CONTEXT: Parent interventions delivered in the home represent a valuable approach to improving children's diets.
OBJECTIVE: This review aims to examine the effectiveness of parent-targeted in-home interventions in increasing fruit and vegetable intake in children.
DATA SOURCES: Five electronic databases were searched: MEDLINE, Embase, PubMed, CINAHL, and PsycINFO.
STUDY SELECTION: Randomized and nonrandomized trials conducted in children aged 2 to 12 years and published in English from 2000 to 2016 were eligible.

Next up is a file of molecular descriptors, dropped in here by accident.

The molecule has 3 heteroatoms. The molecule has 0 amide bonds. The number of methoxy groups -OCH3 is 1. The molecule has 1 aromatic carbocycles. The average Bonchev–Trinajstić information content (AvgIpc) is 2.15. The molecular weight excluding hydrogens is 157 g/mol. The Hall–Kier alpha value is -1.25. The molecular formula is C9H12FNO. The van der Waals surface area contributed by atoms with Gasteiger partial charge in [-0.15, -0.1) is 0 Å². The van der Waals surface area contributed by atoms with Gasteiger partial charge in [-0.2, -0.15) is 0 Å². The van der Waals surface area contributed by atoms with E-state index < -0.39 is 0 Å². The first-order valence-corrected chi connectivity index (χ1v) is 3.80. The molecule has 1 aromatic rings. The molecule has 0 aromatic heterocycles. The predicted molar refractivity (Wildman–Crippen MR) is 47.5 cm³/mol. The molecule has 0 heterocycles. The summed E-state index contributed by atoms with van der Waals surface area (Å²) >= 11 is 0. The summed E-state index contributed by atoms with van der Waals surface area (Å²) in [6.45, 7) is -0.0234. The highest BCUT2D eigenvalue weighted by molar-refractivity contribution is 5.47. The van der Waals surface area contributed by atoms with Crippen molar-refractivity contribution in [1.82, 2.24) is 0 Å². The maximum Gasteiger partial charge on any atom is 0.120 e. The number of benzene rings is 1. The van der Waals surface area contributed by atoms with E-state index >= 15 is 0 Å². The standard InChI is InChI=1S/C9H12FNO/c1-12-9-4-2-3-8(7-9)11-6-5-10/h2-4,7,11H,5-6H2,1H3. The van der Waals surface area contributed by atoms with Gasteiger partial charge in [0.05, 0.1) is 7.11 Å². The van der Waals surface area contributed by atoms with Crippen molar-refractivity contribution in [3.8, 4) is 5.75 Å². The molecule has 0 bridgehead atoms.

DATA EXTRACTION: Eighteen publications were reviewed, and 12 randomized trials were analyzed. Studies were pooled on the basis of outcome measure and type of intervention, resulting in 3 separate meta-analyses.
RESULTS: Nutrition education interventions resulted in a small but significant increase in fruit intake (Hedges' g=0.112; P=0.028). Taste exposure interventions led to a significant increase in vegetable intake, with a moderate effect (Hedges' g=0.438; P < 0.001). Interventions involving daily or weekly sessions reported positive outcomes more frequently than those using monthly sessions.
CONCLUSIONS: Future interventions should incorporate regular taste exposure to maximize increases in vegetable intake in children. This is particularly important because fewer children meet national recommendations for vegetable intake than for fruit intake.